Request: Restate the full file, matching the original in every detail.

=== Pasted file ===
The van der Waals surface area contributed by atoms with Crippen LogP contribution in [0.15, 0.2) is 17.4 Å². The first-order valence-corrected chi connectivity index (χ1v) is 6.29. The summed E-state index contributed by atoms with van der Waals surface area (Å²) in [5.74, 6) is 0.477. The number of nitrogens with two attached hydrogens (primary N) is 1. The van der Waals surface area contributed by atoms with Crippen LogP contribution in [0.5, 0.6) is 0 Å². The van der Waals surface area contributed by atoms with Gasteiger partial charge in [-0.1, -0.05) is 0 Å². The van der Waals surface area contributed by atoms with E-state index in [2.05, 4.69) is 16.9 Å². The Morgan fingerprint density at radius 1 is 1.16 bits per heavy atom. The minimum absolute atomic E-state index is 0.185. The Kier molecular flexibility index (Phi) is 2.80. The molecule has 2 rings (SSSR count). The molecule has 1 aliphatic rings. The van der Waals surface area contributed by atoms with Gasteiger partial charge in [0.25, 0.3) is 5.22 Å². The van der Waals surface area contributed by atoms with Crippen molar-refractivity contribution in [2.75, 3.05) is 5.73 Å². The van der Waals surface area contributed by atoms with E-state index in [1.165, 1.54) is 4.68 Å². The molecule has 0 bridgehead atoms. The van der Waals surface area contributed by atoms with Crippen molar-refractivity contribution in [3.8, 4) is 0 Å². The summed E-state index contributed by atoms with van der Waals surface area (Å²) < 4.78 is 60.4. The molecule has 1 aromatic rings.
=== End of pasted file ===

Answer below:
The van der Waals surface area contributed by atoms with Crippen LogP contribution in [0.15, 0.2) is 17.4 Å². The first-order valence-corrected chi connectivity index (χ1v) is 6.29. The summed E-state index contributed by atoms with van der Waals surface area (Å²) in [5.74, 6) is 0.477. The number of nitrogens with two attached hydrogens (primary N) is 1. The van der Waals surface area contributed by atoms with Crippen LogP contribution in [0.5, 0.6) is 0 Å². The van der Waals surface area contributed by atoms with Gasteiger partial charge in [-0.1, -0.05) is 0 Å². The van der Waals surface area contributed by atoms with E-state index in [2.05, 4.69) is 16.9 Å². The Morgan fingerprint density at radius 1 is 1.16 bits per heavy atom. The minimum absolute atomic E-state index is 0.185. The Kier molecular flexibility index (Phi) is 2.80. The molecule has 2 rings (SSSR count). The molecule has 1 aliphatic rings. The van der Waals surface area contributed by atoms with Gasteiger partial charge in [0.25, 0.3) is 5.22 Å². The van der Waals surface area contributed by atoms with Crippen molar-refractivity contribution in [2.75, 3.05) is 5.73 Å². The van der Waals surface area contributed by atoms with E-state index in [1.165, 1.54) is 4.68 Å². The molecule has 0 bridgehead atoms. The van der Waals surface area contributed by atoms with Crippen molar-refractivity contribution in [3.8, 4) is 0 Å². The summed E-state index contributed by atoms with van der Waals surface area (Å²) < 4.78 is 60.4. The molecule has 1 aromatic rings.